“We know that information was being stifled early on in the pandemic. It is China’s responsibility to be more forthcoming… The (Wuhan) lab leak theory is plausible. Not saying that it happened. We don’t know yet. But we need to get to the bottom of this,” Curtis said.
On Allegations of US Funding to the Wuhan Lab
Speaking about alleged US links to the Wuhan lab, Curtis said the priority is to trace the Covid-19 origins to prevent a similar pandemic. “I have seen some of the media reports on whether or not there was some US funding for this controversial lab research. The most important thing right now is to figure out if this was transmitted from animal species to humans,” she said.
Curtis said it was clear that the virus did not originate in the US. “There may be some questions back in the US about funding the lab activities. That is something we have to look at. But we really do need to know the origin of the virus in order to prevent future pandemics and to also get a handle on the variants that are coming up. There may be some US angles to the issue but I wouldn’t get distracted by it.”
India’s Place in the Quad
Curtis said she was accurately quoted in a Financial Times article about India’s position in the Quadrilateral Security Dialogue, or Quad, but disagrees that the second Covid-19 wave shows India as a weak link in the informal association with US, Japan and Australia. “That is not fair. The US was struggling mightily with the Coronavirus just a year ago. I think it really is inaccurate and unfair to say that India’s struggle with the second wave of Covid-19 told us anything about the role it would play in the Quad.”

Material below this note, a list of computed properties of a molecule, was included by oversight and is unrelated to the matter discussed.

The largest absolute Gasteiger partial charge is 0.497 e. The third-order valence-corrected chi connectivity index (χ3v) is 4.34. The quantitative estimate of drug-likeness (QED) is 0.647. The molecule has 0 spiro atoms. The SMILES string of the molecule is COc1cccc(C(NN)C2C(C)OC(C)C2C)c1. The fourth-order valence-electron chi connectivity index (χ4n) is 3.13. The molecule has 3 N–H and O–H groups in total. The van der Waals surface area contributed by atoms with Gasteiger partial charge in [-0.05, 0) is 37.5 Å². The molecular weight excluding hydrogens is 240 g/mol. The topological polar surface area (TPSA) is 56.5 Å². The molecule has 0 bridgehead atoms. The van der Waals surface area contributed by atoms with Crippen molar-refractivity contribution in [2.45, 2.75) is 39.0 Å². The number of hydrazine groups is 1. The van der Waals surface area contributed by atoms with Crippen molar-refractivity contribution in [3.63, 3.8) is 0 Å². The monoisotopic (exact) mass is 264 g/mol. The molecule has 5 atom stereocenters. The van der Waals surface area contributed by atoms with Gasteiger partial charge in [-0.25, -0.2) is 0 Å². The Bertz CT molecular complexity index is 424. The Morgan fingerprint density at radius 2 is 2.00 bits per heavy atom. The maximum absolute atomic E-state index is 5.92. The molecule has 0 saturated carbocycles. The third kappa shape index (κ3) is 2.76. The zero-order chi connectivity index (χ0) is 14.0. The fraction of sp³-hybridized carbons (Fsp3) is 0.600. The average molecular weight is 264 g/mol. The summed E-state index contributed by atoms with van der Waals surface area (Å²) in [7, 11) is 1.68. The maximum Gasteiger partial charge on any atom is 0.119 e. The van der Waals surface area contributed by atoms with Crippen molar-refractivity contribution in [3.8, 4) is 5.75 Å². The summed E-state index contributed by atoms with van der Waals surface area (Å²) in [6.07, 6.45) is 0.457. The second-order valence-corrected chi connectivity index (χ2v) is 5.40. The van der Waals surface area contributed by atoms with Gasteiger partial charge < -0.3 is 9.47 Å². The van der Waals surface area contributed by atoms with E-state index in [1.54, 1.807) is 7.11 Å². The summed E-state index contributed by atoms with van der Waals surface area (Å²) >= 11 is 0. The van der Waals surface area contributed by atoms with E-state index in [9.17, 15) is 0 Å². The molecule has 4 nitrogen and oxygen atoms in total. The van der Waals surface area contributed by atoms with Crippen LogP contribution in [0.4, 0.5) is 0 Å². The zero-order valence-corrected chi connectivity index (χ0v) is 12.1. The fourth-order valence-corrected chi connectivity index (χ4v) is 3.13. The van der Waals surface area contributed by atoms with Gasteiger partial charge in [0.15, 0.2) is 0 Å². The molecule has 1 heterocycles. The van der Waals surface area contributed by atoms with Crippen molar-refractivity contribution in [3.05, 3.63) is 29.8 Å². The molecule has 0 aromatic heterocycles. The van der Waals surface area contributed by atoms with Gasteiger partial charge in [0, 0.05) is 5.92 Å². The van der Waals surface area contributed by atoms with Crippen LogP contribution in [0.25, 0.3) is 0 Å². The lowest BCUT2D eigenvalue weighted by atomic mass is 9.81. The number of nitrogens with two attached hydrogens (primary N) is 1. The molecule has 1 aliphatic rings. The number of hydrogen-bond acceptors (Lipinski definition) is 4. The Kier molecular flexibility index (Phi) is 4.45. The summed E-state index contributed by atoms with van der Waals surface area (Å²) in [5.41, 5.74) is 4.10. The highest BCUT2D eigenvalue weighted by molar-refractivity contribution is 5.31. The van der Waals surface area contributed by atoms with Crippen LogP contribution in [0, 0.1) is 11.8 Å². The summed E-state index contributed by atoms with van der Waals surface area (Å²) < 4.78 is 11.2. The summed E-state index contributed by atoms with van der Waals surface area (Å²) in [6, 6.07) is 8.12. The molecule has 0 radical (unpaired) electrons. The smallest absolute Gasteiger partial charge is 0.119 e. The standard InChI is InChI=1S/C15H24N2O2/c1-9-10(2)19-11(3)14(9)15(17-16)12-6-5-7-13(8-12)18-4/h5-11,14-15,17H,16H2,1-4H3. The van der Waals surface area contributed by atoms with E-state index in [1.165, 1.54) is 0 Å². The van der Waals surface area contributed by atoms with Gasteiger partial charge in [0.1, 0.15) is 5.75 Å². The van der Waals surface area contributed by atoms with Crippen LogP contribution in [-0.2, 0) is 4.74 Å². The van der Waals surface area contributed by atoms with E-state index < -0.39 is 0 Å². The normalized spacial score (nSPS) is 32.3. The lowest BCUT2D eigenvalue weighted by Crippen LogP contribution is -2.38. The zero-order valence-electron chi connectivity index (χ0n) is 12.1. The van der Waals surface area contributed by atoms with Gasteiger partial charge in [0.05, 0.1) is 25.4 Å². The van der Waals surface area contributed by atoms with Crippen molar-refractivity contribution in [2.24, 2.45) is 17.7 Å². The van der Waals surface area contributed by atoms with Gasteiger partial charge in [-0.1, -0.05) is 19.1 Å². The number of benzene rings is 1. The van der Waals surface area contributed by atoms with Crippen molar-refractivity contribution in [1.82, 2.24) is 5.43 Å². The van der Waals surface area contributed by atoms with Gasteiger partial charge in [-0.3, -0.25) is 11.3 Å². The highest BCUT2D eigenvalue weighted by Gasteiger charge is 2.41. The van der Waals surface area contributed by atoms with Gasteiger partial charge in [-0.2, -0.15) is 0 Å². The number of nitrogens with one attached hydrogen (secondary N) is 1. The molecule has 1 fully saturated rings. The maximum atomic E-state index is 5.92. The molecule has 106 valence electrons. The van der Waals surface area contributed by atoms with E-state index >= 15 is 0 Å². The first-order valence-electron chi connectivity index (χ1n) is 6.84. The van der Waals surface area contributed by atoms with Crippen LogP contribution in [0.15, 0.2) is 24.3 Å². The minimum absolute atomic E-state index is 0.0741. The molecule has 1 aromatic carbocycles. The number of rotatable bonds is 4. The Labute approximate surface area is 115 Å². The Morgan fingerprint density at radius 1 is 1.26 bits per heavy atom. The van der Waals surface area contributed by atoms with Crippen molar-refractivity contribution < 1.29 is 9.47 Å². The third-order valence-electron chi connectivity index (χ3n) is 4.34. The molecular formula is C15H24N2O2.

Curtis said another Quad summit is being planned in September and could even be an in-person interaction. “Quad is not going away anytime soon and India’s role is important as ever. I wouldn’t say it is just a political alliance. It is technically not a military alliance and it will never be. But the goals and priorities of Quad will continue to evolve as we see challenges develop in this region,” she said.
She added that the Quad has other goals, including infrastructure, countering China’s Belt and Road Initiative (BRI), providing alternatives to other countries to reduce their reliance on China. The security expert also did not concede that the Quad was reticent in admitting its objective to counter China.
“I don’t think it is a reticence. Probably it is a nod to countries that don’t want to choose between China and the US. And I am talking about southeast Asia. We have seen a lot of reticence from ASEAN countries towards the Quad. First they worry that Quad will somehow displace ASEAN as the architecture for the region which won’t happen. ASEAN has a very important role.”